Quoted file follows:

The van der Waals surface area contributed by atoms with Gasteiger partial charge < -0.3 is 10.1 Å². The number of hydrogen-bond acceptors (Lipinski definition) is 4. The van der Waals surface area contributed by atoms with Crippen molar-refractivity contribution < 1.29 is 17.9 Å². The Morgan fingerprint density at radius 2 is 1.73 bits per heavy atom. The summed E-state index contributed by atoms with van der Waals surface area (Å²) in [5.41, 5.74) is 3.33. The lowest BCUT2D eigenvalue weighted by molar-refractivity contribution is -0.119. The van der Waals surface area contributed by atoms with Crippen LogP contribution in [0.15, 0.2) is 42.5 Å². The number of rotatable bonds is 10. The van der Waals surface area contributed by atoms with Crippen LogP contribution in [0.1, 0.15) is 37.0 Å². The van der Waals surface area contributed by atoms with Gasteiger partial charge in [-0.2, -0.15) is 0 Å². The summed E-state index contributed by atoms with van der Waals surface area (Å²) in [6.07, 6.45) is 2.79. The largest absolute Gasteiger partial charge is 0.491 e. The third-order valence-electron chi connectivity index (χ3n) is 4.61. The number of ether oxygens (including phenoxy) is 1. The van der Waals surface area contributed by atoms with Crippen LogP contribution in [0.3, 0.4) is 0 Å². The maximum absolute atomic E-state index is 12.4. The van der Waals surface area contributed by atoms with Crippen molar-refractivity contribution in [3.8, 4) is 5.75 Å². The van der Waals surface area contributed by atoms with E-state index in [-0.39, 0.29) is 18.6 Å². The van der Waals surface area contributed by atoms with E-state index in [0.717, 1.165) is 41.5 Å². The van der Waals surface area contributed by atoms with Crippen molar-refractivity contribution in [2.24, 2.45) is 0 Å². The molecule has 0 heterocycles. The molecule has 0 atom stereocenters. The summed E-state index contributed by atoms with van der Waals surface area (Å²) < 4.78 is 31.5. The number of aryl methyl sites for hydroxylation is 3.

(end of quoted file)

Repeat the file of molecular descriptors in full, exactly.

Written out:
The van der Waals surface area contributed by atoms with Gasteiger partial charge < -0.3 is 10.1 Å². The number of hydrogen-bond acceptors (Lipinski definition) is 4. The van der Waals surface area contributed by atoms with Crippen molar-refractivity contribution < 1.29 is 17.9 Å². The Morgan fingerprint density at radius 2 is 1.73 bits per heavy atom. The summed E-state index contributed by atoms with van der Waals surface area (Å²) in [5.41, 5.74) is 3.33. The lowest BCUT2D eigenvalue weighted by molar-refractivity contribution is -0.119. The van der Waals surface area contributed by atoms with Crippen LogP contribution in [0.15, 0.2) is 42.5 Å². The number of rotatable bonds is 10. The van der Waals surface area contributed by atoms with Crippen LogP contribution in [0.1, 0.15) is 37.0 Å². The van der Waals surface area contributed by atoms with Gasteiger partial charge in [-0.2, -0.15) is 0 Å². The summed E-state index contributed by atoms with van der Waals surface area (Å²) in [6.07, 6.45) is 2.79. The largest absolute Gasteiger partial charge is 0.491 e. The third-order valence-electron chi connectivity index (χ3n) is 4.61. The number of ether oxygens (including phenoxy) is 1. The van der Waals surface area contributed by atoms with Crippen LogP contribution in [0.3, 0.4) is 0 Å². The maximum absolute atomic E-state index is 12.4. The van der Waals surface area contributed by atoms with Crippen molar-refractivity contribution in [3.8, 4) is 5.75 Å². The van der Waals surface area contributed by atoms with E-state index in [-0.39, 0.29) is 18.6 Å². The van der Waals surface area contributed by atoms with E-state index in [0.717, 1.165) is 41.5 Å². The van der Waals surface area contributed by atoms with Crippen molar-refractivity contribution in [2.24, 2.45) is 0 Å². The molecule has 0 heterocycles. The molecule has 0 atom stereocenters. The summed E-state index contributed by atoms with van der Waals surface area (Å²) < 4.78 is 31.5. The number of aryl methyl sites for hydroxylation is 3.